In their wonderful little book on media ethics, “The Elements of Journalism,” Bill Kovach and Tom Rosenstiel identify independence as such a touchstone that it comprises two of their nine points:
4. Its practitioners must maintain an independence from those they cover.
5. It must serve as an independent monitor of power.
Today the Bay State Banner ceases to be an independent newspaper. By accepting Boston Mayor Tom Menino’s offer of a $200,000 government-administered loan, publisher Melvin Miller has compromised his 44-year-old weekly, which covers Greater Boston’s African-American community.
Miller tells the Boston Globe that he’ll still criticize Menino if he thinks it’s warranted. But that’s not the issue. Now, even if he blasts Menino, readers will have a right to wonder what calculations went into that — indeed, whether the Banner was being critical of the mayor just to prove that it could.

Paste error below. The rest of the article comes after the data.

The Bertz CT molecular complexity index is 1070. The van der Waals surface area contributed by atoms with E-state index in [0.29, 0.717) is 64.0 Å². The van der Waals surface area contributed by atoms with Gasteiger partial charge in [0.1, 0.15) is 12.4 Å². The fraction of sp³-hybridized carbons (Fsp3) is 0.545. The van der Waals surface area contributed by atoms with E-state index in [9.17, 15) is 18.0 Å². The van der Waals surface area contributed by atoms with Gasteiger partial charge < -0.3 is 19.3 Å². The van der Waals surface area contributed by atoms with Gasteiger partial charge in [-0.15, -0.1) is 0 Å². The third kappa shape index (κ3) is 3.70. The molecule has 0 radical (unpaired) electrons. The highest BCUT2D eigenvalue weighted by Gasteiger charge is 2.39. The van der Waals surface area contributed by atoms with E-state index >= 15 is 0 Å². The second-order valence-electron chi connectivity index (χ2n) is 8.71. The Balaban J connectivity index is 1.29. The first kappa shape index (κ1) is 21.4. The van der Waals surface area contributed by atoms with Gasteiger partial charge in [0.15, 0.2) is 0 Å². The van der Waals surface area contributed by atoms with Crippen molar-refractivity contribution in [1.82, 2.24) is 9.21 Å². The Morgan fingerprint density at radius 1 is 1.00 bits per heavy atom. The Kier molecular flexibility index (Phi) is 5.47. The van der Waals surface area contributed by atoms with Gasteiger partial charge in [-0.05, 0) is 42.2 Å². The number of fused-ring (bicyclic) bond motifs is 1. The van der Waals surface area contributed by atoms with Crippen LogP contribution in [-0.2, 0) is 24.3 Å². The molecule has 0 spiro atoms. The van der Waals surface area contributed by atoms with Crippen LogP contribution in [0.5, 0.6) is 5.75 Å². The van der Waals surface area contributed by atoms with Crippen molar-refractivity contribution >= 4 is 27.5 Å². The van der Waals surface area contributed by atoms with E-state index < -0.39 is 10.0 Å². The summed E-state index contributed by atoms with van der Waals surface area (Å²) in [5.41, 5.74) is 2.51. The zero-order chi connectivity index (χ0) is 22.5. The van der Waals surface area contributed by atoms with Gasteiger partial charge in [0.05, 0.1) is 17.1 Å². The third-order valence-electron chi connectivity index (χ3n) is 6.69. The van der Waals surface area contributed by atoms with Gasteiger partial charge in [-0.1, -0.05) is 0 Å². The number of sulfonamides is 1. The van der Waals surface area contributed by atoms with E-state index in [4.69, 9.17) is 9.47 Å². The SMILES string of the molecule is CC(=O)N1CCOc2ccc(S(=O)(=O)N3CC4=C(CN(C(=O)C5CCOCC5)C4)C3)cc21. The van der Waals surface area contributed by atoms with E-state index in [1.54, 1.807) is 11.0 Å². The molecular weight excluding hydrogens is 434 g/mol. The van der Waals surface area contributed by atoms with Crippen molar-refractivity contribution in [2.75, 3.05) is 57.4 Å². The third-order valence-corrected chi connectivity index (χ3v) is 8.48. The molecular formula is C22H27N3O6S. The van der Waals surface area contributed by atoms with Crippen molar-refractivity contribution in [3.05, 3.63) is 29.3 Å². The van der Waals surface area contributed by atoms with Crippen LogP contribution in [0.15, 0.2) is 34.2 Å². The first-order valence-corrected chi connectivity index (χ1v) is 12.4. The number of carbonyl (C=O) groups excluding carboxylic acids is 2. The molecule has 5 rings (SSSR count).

The Banner loan is neither unprecedented nor is it the end of the world. Several decades ago the late David Brickman, owner of the Malden Evening News, accepted government redevelopment money in order to build a new headquarters as part of an effort to rehabilitate Malden Square. The News continued to be a valuable local resource for many years to come. But there was a lot of criticism even at the time.
The general, inviolable rule is that government and journalism can’t mix because journalism is meant to be an independent check on government. That’s why recent suggestions to bail out the struggling newspaper business have largely been met with hoots of derision.
Miller may be right when he says accepting the loan is preferable to letting his paper go out of business. The Banner may continue as an important community outlet. I hope it does. But something was lost when Miller said “yes” to Menino.
More: John Carroll has similar thoughts.